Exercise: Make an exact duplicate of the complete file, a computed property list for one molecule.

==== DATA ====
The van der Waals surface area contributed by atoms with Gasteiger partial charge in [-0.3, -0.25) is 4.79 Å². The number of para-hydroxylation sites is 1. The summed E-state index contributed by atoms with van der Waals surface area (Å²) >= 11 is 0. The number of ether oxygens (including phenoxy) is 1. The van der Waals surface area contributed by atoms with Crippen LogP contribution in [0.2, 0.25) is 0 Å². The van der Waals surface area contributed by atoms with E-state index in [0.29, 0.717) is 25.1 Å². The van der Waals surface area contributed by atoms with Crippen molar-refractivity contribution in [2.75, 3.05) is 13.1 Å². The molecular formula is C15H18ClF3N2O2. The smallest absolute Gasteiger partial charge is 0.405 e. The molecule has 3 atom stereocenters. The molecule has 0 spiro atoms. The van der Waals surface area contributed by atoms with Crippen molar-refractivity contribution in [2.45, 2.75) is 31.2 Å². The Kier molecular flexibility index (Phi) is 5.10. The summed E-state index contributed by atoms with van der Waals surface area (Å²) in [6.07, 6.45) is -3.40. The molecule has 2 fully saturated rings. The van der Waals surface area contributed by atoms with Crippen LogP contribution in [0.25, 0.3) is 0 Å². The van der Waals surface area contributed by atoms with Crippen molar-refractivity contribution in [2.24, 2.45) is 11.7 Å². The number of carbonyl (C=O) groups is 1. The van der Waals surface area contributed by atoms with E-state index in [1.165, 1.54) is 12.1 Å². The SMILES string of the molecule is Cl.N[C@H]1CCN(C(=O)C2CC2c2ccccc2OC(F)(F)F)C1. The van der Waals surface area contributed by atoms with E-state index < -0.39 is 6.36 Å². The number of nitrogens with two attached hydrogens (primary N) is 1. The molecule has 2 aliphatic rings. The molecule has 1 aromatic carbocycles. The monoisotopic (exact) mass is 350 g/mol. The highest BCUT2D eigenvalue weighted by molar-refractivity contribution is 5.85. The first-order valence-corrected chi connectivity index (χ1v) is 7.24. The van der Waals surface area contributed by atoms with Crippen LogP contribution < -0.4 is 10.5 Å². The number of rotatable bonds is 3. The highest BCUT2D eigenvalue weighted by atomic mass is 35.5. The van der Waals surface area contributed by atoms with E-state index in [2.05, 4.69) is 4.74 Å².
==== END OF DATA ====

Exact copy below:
The van der Waals surface area contributed by atoms with Gasteiger partial charge in [-0.3, -0.25) is 4.79 Å². The number of para-hydroxylation sites is 1. The summed E-state index contributed by atoms with van der Waals surface area (Å²) >= 11 is 0. The number of ether oxygens (including phenoxy) is 1. The van der Waals surface area contributed by atoms with Crippen LogP contribution in [0.2, 0.25) is 0 Å². The van der Waals surface area contributed by atoms with E-state index in [0.29, 0.717) is 25.1 Å². The van der Waals surface area contributed by atoms with Crippen molar-refractivity contribution in [2.75, 3.05) is 13.1 Å². The molecular formula is C15H18ClF3N2O2. The smallest absolute Gasteiger partial charge is 0.405 e. The molecule has 3 atom stereocenters. The molecule has 0 spiro atoms. The van der Waals surface area contributed by atoms with Crippen molar-refractivity contribution in [2.45, 2.75) is 31.2 Å². The Kier molecular flexibility index (Phi) is 5.10. The summed E-state index contributed by atoms with van der Waals surface area (Å²) in [6.07, 6.45) is -3.40. The molecule has 2 fully saturated rings. The van der Waals surface area contributed by atoms with Crippen LogP contribution in [0.25, 0.3) is 0 Å². The van der Waals surface area contributed by atoms with Crippen molar-refractivity contribution in [2.24, 2.45) is 11.7 Å². The number of carbonyl (C=O) groups is 1. The van der Waals surface area contributed by atoms with E-state index in [1.165, 1.54) is 12.1 Å². The SMILES string of the molecule is Cl.N[C@H]1CCN(C(=O)C2CC2c2ccccc2OC(F)(F)F)C1. The van der Waals surface area contributed by atoms with E-state index < -0.39 is 6.36 Å². The number of nitrogens with two attached hydrogens (primary N) is 1. The molecule has 2 aliphatic rings. The molecule has 1 aromatic carbocycles. The monoisotopic (exact) mass is 350 g/mol. The highest BCUT2D eigenvalue weighted by molar-refractivity contribution is 5.85. The first-order valence-corrected chi connectivity index (χ1v) is 7.24. The van der Waals surface area contributed by atoms with Crippen LogP contribution < -0.4 is 10.5 Å². The number of rotatable bonds is 3. The highest BCUT2D eigenvalue weighted by atomic mass is 35.5. The van der Waals surface area contributed by atoms with E-state index in [2.05, 4.69) is 4.74 Å².